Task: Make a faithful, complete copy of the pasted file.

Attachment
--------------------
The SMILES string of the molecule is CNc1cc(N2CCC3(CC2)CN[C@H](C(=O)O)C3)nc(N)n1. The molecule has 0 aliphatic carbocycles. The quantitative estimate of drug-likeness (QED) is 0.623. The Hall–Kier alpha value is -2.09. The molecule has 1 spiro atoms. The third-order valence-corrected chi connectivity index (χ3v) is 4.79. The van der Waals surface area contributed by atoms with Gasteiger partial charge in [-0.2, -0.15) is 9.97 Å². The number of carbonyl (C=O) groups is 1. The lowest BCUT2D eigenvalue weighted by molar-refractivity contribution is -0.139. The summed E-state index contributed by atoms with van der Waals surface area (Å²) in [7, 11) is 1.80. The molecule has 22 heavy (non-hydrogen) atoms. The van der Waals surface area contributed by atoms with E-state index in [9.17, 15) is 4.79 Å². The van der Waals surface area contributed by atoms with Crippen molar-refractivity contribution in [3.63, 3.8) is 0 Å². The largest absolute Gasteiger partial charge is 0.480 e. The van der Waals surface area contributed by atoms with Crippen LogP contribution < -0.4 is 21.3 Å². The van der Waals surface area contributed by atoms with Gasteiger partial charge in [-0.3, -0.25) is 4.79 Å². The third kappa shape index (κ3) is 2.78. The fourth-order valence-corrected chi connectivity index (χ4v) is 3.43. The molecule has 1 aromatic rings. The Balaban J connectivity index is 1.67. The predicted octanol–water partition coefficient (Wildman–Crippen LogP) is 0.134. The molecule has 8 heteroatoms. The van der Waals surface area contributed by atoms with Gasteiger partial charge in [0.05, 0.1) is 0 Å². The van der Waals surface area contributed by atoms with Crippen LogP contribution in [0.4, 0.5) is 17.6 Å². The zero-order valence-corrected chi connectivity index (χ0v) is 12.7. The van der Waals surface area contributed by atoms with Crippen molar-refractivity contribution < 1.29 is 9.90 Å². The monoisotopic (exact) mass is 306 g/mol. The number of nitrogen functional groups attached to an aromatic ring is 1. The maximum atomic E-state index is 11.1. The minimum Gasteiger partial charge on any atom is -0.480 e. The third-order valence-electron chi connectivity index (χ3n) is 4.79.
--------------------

The SMILES string of the molecule is CNc1cc(N2CCC3(CC2)CN[C@H](C(=O)O)C3)nc(N)n1. The molecule has 0 aliphatic carbocycles. The quantitative estimate of drug-likeness (QED) is 0.623. The Hall–Kier alpha value is -2.09. The molecule has 1 spiro atoms. The third-order valence-corrected chi connectivity index (χ3v) is 4.79. The van der Waals surface area contributed by atoms with Gasteiger partial charge in [-0.2, -0.15) is 9.97 Å². The number of carbonyl (C=O) groups is 1. The lowest BCUT2D eigenvalue weighted by molar-refractivity contribution is -0.139. The summed E-state index contributed by atoms with van der Waals surface area (Å²) in [7, 11) is 1.80. The molecule has 22 heavy (non-hydrogen) atoms. The van der Waals surface area contributed by atoms with E-state index in [9.17, 15) is 4.79 Å². The van der Waals surface area contributed by atoms with Crippen molar-refractivity contribution in [3.63, 3.8) is 0 Å². The largest absolute Gasteiger partial charge is 0.480 e. The van der Waals surface area contributed by atoms with Crippen LogP contribution < -0.4 is 21.3 Å². The van der Waals surface area contributed by atoms with Gasteiger partial charge in [-0.3, -0.25) is 4.79 Å². The third kappa shape index (κ3) is 2.78. The fourth-order valence-corrected chi connectivity index (χ4v) is 3.43. The molecule has 1 aromatic rings. The Balaban J connectivity index is 1.67. The predicted octanol–water partition coefficient (Wildman–Crippen LogP) is 0.134. The molecule has 8 heteroatoms. The van der Waals surface area contributed by atoms with Gasteiger partial charge in [0.05, 0.1) is 0 Å². The van der Waals surface area contributed by atoms with Crippen LogP contribution in [0.4, 0.5) is 17.6 Å². The zero-order valence-corrected chi connectivity index (χ0v) is 12.7. The van der Waals surface area contributed by atoms with Crippen molar-refractivity contribution < 1.29 is 9.90 Å². The monoisotopic (exact) mass is 306 g/mol. The number of nitrogen functional groups attached to an aromatic ring is 1. The maximum atomic E-state index is 11.1. The minimum Gasteiger partial charge on any atom is -0.480 e. The third-order valence-electron chi connectivity index (χ3n) is 4.79.